I was reading one of my favourite blogs on frugality, when the word “minimalism” caught my eye. Intrigued, I google searched the term and within several minutes was hooked reading an abundance of short essays on a blog called “theminimalists”. Within a couple hours I was well informed on this lifestyle/philosophy, of living with ‘less’ material possessions.
The idea is simple. You only hold on to items that add the most value to your life, and ditch the rest. Focusing on the journey of life, rather than the journey of making money to fund an abundance of shiny things. The core of minimalism is about creating a life focused on contributing to the world, following your passion and living intentionally, without all of your possessions getting in the way of your higher ideals. In summary, less stress, less clutter, more money, more gratitude, more time.
Immediately I began assessing all of my ‘stuff’, with the intention to donate, sell or throw away all of the items that were not providing true value to my life. As I went through each section of my room, I evaluated each item based on the following criteria:
– Do I use this item on a weekly to monthly basis?
– Does this item hold any immediate practical value to me?
– Is this item representing a past time that is no longer relevant?
– Am I holding this item purely for sentimental value?
As I answered these questions for all the items in my room, it became immediately clear how much ‘stuff’ I had lying around that was not adding any value what so ever to my life. I am by no means a hoarder, but I had never been so aware of all the clutter around me. Here is a small list of the things I was able to offload:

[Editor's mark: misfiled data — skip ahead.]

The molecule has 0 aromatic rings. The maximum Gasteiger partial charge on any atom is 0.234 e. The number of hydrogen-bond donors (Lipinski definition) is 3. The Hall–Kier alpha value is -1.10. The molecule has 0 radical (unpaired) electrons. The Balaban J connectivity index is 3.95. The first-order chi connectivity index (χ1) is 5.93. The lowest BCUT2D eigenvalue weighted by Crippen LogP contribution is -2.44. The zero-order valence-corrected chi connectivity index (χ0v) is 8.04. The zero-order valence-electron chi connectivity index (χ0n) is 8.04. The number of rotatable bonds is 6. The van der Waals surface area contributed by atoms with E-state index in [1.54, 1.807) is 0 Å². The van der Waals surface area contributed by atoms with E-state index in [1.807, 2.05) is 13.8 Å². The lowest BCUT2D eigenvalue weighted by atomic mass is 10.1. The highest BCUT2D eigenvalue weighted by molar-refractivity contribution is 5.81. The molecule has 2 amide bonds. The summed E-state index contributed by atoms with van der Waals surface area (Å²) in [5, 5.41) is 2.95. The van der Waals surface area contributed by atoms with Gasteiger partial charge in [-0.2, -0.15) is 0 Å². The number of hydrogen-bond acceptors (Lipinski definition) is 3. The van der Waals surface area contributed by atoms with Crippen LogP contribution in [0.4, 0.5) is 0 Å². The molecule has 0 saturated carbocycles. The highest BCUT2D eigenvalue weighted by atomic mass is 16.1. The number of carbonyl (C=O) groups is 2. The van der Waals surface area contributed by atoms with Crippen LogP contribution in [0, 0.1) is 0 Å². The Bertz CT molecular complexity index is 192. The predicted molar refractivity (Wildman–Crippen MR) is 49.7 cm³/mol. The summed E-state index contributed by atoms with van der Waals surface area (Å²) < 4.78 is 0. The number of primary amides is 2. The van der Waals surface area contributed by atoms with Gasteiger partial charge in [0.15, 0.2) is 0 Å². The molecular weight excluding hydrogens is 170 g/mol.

– about 70% of my clothing (including hats and shoes)
– 1 of my bedside tables (as I condensed 2 into 1)
– 1 desk (I now just have the 1)
– my original xbox and xbox 360 + games (I don’t play them anymore)
– a small shelving unit (it used to hold all my shoes)
– a couple old phones I had lying around
– a canvas on my wall (represents a past time)
– about 12 old boardgames collecting dust in my wardrobe
– an entire cd collection (about 80-100)
– my poker table
– a lot of paperwork and random old school projects
There was some more stuff too, but i’m sure you get the point. I must say that with every item I released, it was like a weight off my shoulder. I now feel light and free. Not only do I feel like I have created more literal space in my room, but I have created more space for the things that really matter to me like writing, reading, exercising, learning and spending time with my partner.
I have since re-visited each section of my room on a couple occasions, each time offloading an extra item or two. Its funny how when you consistently review your things with fresh eyes, you realise you still kept items you don’t need. I plan to review all of my possessions on a fortnightly basis, to ensure that I am not accumulating any un-necessary items.
The minimalist journey has only just begun for me, and there are some things in the pipeline that I would like to challenge myself to get rid of. However at the moment, I am feeling free and am focusing more on living, rather than accumulating.
How did you get started on a minimalist journey?